Nancy Kovack

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Nancy Kovack
Nancy Kovack in the trailer for Diary of a Madman (1963)
Born (1935-03-11) March 11, 1935 (age 87)
Alma materUniversity of Michigan
Years active1959–1976
(m. 1969)

Nancy Kovack (born March 11, 1935)[1] is a retired American film and television actress.

Early years[edit]

Kovack is the daughter of Mr. and Mrs. Michael A. Kovack of Flint, Michigan.[2] Her father was the manager of a General Motors plant.[3] She enrolled at the University of Michigan when she was 15 years old and graduated by age 19. She was an active participant in beauty contests, winning eight titles by the time she was 20.[citation needed]


After working as a model, Kovack became one of the Glee Girls for Jackie Gleason.[4]

She has appeared on a number of television series including Star Trek (episode ‘’A Private Little War’’1968), Bewitched 3 episodes (playing Darrin Stephens' ex-girlfriend and Samantha Stephens' nemesis, Sheila Sommers and Italian client Clio Vanita), Batman (episodes 5 and 6), I Dream of Jeannie, Get Smart,[5] Perry Mason, 12 O'Clock High, The Man from U.N.C.L.E., The Invaders (episode "Task Force" (1967)), Burke's Law, Family Affair (episode "Family Plan" (1968)), The Name of the Game, and Hawaii Five-O (episode "Face of the Dragon" (1969)). She appeared in a key role as a native medicine woman and femme fatale in one of the original Star Trek episodes, "A Private Little War" (1968). In 1969, she was nominated for an Emmy Award for Outstanding Single Performance by an Actress in a Supporting Role for an appearance on Mannix.[6]

In addition to her guest appearances on television programs, Kovack was hostess of the game show Beat the Clock.[7]

As her profile increased, Kovack began to gain roles in Hollywood movies, most notably as the high priestess Medea in Jason and the Argonauts (1963). She also had roles in Strangers When We Meet (1960) with Kirk Douglas and Kim Novak, Diary of a Madman (1963) with Vincent Price, The Outlaws Is Coming (1965) with The Three Stooges, Sylvia (1965) with Carroll Baker, The Great Sioux Massacre (1965), The Silencers (1966) with Dean Martin, Tarzan and the Valley of Gold (1966) with Mike Henry, Frankie and Johnny (1966) with Elvis Presley, and Carl Reiner's directorial debut Enter Laughing (1967).

On Broadway, she appeared in The Disenchanted. Her last film role was in Marooned (1969), a science-fiction drama starring Gregory Peck and Gene Hackman. Credited as Nancy Mehta, she played the murder victim in the TV movie/series pilot Ellery Queen (also known as Too Many Suspects, 1975).

Besides her acting in the United States, Kovack starred in three films that were made in Iran.[8]

Personal life[edit]

In 1969, Kovack married Indian conductor Zubin Mehta, who was music director of the Los Angeles Philharmonic and later the music director of the New York Philharmonic. Until 2006, Kovack and Mehta spent some months of the year in residence in Munich, Germany, where Mehta was the music director of the Bavarian State Opera.[citation needed]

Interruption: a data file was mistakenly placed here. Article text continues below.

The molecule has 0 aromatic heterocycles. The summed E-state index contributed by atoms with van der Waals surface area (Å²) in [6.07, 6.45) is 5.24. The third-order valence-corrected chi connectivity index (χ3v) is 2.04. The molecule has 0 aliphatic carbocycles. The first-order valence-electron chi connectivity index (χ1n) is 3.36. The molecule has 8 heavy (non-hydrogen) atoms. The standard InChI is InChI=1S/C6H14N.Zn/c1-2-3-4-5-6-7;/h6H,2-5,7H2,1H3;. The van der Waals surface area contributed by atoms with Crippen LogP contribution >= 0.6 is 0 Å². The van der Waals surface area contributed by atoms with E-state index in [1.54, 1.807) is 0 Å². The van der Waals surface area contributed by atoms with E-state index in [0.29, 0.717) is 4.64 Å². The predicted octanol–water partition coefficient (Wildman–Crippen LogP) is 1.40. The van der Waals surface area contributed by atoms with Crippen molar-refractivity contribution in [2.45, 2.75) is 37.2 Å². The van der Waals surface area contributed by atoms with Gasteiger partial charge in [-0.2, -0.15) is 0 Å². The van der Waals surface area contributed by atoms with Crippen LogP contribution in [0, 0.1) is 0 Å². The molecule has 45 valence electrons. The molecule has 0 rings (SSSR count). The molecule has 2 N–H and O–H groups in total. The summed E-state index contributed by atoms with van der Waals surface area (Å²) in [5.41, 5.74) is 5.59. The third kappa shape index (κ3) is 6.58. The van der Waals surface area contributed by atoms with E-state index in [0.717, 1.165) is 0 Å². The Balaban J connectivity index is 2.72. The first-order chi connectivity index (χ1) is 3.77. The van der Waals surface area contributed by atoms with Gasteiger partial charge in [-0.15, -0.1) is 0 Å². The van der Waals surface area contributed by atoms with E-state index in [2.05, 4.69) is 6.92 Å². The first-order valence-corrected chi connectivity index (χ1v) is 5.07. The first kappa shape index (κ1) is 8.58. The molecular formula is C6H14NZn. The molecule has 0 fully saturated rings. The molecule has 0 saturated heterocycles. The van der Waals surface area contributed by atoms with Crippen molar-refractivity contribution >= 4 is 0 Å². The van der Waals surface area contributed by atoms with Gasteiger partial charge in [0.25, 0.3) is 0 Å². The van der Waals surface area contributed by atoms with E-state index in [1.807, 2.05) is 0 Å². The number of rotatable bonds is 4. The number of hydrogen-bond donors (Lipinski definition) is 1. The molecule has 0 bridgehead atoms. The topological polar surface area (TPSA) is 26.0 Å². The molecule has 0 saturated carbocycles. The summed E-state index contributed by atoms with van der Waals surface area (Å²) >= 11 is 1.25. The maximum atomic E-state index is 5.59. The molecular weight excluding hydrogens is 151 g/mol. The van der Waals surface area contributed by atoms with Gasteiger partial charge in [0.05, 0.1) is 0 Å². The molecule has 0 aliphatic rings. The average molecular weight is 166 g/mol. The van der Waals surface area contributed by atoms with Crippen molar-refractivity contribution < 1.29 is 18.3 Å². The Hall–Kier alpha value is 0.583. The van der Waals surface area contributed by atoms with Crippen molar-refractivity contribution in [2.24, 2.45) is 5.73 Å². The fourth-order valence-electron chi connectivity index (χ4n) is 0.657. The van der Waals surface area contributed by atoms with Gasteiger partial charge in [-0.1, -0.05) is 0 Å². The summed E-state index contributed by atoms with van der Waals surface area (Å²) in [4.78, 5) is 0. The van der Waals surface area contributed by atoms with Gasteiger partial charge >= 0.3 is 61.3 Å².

Susan McDougal worked as Kovack's personal assistant in the early 1990s. After her employment ended, Kovack took legal action against McDougal for alleged embezzlement. McDougal was acquitted in 1998 on all twelve charges. A suit by McDougal in 1999 for malicious prosecution ended in a settlement.[9]

Kovack is a Christian Scientist.[10]



  1. ^ "Nancy Kovack measurements, bio, height, weight, shoe and bra size". 16 September 2020. Retrieved 27 October 2021.
  2. ^ "Conductor To Wed Actress". News-Journal. Ohio, Mansfield. United Press International. June 2, 1969. p. 3.
  3. ^ Johnson, Erskine (November 25, 1961). "Hollywood Today". The Corpus Christi Caller-Times. Texas, Corpus Christi. Newspaper Enterprise Association. p. 6. Retrieved August 5, 2017 – via open access
  4. ^ Curtis, Olga (July 23, 1963). "Actress Nancy Kovack Says Films Just Help Pay Rent". Lubbock Avalanche-Journal. Texas, Lubbock. WNS. p. 6B. Retrieved August 5, 2017 – via open access
  5. ^ Get Smart, Episode 16, Season 4 ("The Day They Raided the Knights"), airdate January 11, 1969.
  6. ^ "("Nancy Kovack" search results)". EMMYS. Television Academy. Archived from the original on 6 August 2017. Retrieved 6 August 2017.
  7. ^ "The Girl with the Convertible Top!". Chicago Tribune. Illinois, Chicago. September 5, 1959. p. 23.
  8. ^ Alpert, Don (August 22, 1968). "Actress Nancy Kovack Stars In 3 Iranian-Made Movies". The Salt Lake Tribune. Utah, Salt Lake City. Los Angeles Times. p. 9. Retrieved August 5, 2017 – via open access
  9. ^ The Woman Who Wouldn't Talk; ISBN 0-7867-1302-X, Susan McDougal et al. 2003, p. 338.
  10. ^ Williams, Michae la (7 November 1978). "For Nancy Mehta, Wife of the Conductor, Life is a Gilded Cage". The New York Times.

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